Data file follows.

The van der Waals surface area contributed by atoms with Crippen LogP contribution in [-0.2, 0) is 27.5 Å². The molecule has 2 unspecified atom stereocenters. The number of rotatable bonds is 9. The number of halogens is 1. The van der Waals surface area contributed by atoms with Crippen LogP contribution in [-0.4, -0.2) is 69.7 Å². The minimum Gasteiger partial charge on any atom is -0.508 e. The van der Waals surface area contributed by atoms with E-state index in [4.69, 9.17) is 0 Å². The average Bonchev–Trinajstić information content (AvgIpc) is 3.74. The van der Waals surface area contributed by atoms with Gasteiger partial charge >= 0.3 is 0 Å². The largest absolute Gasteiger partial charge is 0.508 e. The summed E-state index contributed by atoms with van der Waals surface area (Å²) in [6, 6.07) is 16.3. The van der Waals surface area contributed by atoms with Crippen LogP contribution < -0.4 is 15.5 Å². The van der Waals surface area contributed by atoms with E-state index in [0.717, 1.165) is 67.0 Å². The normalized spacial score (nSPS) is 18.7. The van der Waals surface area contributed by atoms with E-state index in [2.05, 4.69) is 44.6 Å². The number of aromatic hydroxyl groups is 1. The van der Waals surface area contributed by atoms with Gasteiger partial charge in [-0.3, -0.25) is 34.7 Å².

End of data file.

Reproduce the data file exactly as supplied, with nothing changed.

The van der Waals surface area contributed by atoms with Crippen LogP contribution in [-0.2, 0) is 27.5 Å². The molecule has 2 unspecified atom stereocenters. The number of rotatable bonds is 9. The number of halogens is 1. The van der Waals surface area contributed by atoms with Crippen LogP contribution in [-0.4, -0.2) is 69.7 Å². The minimum Gasteiger partial charge on any atom is -0.508 e. The van der Waals surface area contributed by atoms with E-state index in [4.69, 9.17) is 0 Å². The average Bonchev–Trinajstić information content (AvgIpc) is 3.74. The van der Waals surface area contributed by atoms with Gasteiger partial charge >= 0.3 is 0 Å². The largest absolute Gasteiger partial charge is 0.508 e. The summed E-state index contributed by atoms with van der Waals surface area (Å²) in [6, 6.07) is 16.3. The van der Waals surface area contributed by atoms with Crippen LogP contribution < -0.4 is 15.5 Å². The van der Waals surface area contributed by atoms with E-state index in [0.717, 1.165) is 67.0 Å². The normalized spacial score (nSPS) is 18.7. The van der Waals surface area contributed by atoms with E-state index in [2.05, 4.69) is 44.6 Å². The number of aromatic hydroxyl groups is 1. The van der Waals surface area contributed by atoms with Gasteiger partial charge in [-0.3, -0.25) is 34.7 Å².